Chevy Volt Problems?

The National Highway Traffic Safety Administration tested three Chevy Volt batteries last week and one of them caught fire. The other two may have overheated. They were investigating the possibility of battery problems due to an incident in May when a Volt battery caught fire three weeks after undergoing a crash safety test. Last week’s NHTSA test attempted to replicate the same conditions of the crash test that caused a Volt’s May battery fire.

In their official statement NHTSA wrote, “This past May, NHTSA crashed a Chevy Volt in an NCAP test designed to measure the vehicle’s ability to protect occupants from injury in a side  collision. During that test, the vehicle’s battery was damaged and the coolant line was ruptured. When a fire involving the test vehicle occurred more than three weeks after it was crashed, the agency concluded that the damage to the vehicle’s lithium-ion battery during the crash test led to the fire.” (Source: NHTSA)

They also said it is too soon to know if there should be a recall of any vehicles or parts. General Motors has been offering free cars on loan to concerned Chevy Volt owners. They say they will contact all Volt owners and extend the free loaner offer to them.

In various reports about the Volt it sometimes is referred to as an electric car, but it is actually a hybrid employing an electric engine to power the car, and a small gasoline engine to run a generator which charges the electric battery. The car can also run in a mode where both engines are employed using a blended power. In 2013, a Volt using an electric engine and an E-85 gasoline engine may be available, which would be good because E-85 is mainly ethanol, and it can be produced entirely in America, so using it could decrease our dependence on foreign oil and potentially boost our own economy. Ethanol has been unfairly slammed as a product that would take away corn used for food, but some ethanol is grown from a type of corn that isn’t used for human food. Also, the power output of ethanol was said to be too low to justify producing it, but this claim has been refuted.

Image Credit: Mario Roberto Duran Ortiz

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Warren Webber
Warren Webber4 years ago

Live long and prosper!

Robert P.
Robert P7 years ago

As in everything new there will be bugs to work out, but they will improve!

Dave C.
David C7 years ago

....actually chevy has offered to buy the Volts back from their owners if they're are concerned....if you read the details the tests were signficicant damage that should make anyone want to have their car checked by a mechanic....cooling system damage involved....

I think this has had lots of media attention and wondering about the input ($$$) and influence of BIG POLLUTION in the coverage.....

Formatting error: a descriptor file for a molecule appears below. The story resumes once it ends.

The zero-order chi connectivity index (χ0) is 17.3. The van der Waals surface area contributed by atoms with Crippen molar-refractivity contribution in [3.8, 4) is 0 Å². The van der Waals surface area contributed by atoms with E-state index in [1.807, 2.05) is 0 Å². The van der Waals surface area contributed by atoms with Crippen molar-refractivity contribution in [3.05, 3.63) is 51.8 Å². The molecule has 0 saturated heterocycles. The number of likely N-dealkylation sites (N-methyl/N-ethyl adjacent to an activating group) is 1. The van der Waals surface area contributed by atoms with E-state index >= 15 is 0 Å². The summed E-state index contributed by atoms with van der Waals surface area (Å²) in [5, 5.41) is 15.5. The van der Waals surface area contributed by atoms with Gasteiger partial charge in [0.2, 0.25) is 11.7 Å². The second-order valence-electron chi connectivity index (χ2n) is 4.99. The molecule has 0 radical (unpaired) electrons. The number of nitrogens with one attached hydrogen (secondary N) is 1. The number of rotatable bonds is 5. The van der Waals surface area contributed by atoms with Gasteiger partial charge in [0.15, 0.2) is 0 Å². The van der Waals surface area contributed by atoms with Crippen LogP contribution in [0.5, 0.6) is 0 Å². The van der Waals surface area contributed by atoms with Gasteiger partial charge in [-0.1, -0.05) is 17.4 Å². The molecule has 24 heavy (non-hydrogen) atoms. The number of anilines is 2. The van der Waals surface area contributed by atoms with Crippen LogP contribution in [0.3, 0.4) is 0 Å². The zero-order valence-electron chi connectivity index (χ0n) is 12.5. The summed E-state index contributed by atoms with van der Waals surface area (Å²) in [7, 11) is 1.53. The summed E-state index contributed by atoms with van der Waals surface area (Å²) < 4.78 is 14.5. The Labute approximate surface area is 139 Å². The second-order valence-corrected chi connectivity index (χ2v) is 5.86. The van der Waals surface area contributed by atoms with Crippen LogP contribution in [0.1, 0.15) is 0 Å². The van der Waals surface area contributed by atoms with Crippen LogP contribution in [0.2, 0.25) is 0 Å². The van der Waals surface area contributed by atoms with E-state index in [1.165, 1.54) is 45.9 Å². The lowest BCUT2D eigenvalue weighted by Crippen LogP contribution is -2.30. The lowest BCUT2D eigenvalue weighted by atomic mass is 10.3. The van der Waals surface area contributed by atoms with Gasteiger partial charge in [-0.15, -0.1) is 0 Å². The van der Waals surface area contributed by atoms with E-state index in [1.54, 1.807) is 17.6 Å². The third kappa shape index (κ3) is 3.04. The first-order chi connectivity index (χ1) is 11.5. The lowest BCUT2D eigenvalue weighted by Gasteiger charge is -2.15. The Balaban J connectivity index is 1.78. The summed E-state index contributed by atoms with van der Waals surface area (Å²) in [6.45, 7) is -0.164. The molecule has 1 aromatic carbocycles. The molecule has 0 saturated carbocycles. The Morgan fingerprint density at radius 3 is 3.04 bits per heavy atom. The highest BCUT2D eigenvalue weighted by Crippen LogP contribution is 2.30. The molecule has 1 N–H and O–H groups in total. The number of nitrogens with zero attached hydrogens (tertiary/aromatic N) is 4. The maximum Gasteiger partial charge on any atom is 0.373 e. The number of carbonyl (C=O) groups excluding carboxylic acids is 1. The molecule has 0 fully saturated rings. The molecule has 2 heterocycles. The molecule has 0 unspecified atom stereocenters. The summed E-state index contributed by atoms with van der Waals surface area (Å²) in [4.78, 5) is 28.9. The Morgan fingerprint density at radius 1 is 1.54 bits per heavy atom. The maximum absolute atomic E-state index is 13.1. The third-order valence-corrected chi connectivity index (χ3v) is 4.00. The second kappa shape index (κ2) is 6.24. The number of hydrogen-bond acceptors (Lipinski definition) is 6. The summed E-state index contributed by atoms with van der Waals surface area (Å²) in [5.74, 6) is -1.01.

Sarah n.
m G7 years ago

I don't believe this propaganda. Mostly everything americans are fed are lies. This is once again, the OIL INDUSTRY controlling you and what you buy and don't buy. Wake up people!!

Dominic C.
Dominic C7 years ago

This is more of a quality assurance thing rather than the battery problems. The Japanese and European hybrids do not have problems.

Tana D7 years ago

Hopefully this problem will get fixed quickly. This will only cause more people to turn away from hybrids and electrics which is the last thing we need.

Penny C.
penny C7 years ago


Steve A.
Steve A7 years ago

Kath R. said "Don't all types of cars have the capacity to catch on fire or explode?"

Yes. But I suppose they generally do it at the time of the accident, not weeks after.

I would imagine that the grash tested car was put in a line of other scrap cars and not repaired.

But a fire shouldn't happen if the body shop does a proper job. Once this delayed effect is known they'll check the battery cooling as part of a repair and it shouldn't happen. Body shops check and replace seat belts even though they aren't in the immediate crash affected area.

And if any 'repaired' cars do catch fire you can bet that the insurance company will be making claims against the repairer.

Susan N.
Susan N7 years ago

The car industry really doesn't want to make things easier for the consumer, its all about money, and the combustible engine.

Randy M.
Randy M7 years ago

It sounds a bit suspicious to me. If you haven't seen it, I highly recommend "Who Killed the Electric Car?" which documents its history and demise and suggests who might be responsible. The last truly electric cars were manufactured by Saturn, who claimed they were unsafe or impractical but users loved and swore by them. But each car was repossessed and destroyed.